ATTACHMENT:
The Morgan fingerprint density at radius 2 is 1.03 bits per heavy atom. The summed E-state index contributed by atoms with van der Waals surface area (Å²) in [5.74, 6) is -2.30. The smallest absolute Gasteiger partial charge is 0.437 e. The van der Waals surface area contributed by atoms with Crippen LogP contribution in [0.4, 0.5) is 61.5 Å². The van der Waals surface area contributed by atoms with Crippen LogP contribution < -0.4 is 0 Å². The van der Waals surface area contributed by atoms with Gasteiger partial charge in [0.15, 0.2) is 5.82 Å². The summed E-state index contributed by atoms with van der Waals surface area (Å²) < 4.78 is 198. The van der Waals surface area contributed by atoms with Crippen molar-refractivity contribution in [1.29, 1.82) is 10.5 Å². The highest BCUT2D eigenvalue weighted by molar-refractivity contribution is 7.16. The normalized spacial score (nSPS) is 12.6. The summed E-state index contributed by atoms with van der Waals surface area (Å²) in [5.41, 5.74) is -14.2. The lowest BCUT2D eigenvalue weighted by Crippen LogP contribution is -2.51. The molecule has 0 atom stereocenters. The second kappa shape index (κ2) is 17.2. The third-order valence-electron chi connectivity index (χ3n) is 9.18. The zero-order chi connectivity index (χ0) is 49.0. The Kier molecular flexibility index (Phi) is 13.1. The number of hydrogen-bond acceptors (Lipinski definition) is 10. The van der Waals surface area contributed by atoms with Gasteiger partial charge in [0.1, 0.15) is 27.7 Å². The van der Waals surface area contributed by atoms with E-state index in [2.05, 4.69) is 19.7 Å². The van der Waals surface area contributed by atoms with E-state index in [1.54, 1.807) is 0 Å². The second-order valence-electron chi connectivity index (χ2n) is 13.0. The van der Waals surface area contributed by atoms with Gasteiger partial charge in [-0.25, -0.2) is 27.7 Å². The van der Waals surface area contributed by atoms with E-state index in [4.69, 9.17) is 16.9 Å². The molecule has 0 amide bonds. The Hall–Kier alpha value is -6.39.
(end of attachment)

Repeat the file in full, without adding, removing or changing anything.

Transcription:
The Morgan fingerprint density at radius 2 is 1.03 bits per heavy atom. The summed E-state index contributed by atoms with van der Waals surface area (Å²) in [5.74, 6) is -2.30. The smallest absolute Gasteiger partial charge is 0.437 e. The van der Waals surface area contributed by atoms with Crippen LogP contribution in [0.4, 0.5) is 61.5 Å². The van der Waals surface area contributed by atoms with Crippen LogP contribution < -0.4 is 0 Å². The van der Waals surface area contributed by atoms with Gasteiger partial charge in [0.15, 0.2) is 5.82 Å². The summed E-state index contributed by atoms with van der Waals surface area (Å²) < 4.78 is 198. The van der Waals surface area contributed by atoms with Crippen molar-refractivity contribution in [1.29, 1.82) is 10.5 Å². The highest BCUT2D eigenvalue weighted by molar-refractivity contribution is 7.16. The normalized spacial score (nSPS) is 12.6. The summed E-state index contributed by atoms with van der Waals surface area (Å²) in [5.41, 5.74) is -14.2. The lowest BCUT2D eigenvalue weighted by Crippen LogP contribution is -2.51. The molecule has 0 atom stereocenters. The second kappa shape index (κ2) is 17.2. The third-order valence-electron chi connectivity index (χ3n) is 9.18. The zero-order chi connectivity index (χ0) is 49.0. The Kier molecular flexibility index (Phi) is 13.1. The number of hydrogen-bond acceptors (Lipinski definition) is 10. The van der Waals surface area contributed by atoms with Gasteiger partial charge in [0.1, 0.15) is 27.7 Å². The van der Waals surface area contributed by atoms with E-state index in [2.05, 4.69) is 19.7 Å². The van der Waals surface area contributed by atoms with E-state index in [1.54, 1.807) is 0 Å². The second-order valence-electron chi connectivity index (χ2n) is 13.0. The van der Waals surface area contributed by atoms with Gasteiger partial charge in [-0.25, -0.2) is 27.7 Å². The van der Waals surface area contributed by atoms with E-state index in [4.69, 9.17) is 16.9 Å². The molecule has 0 amide bonds. The Hall–Kier alpha value is -6.39.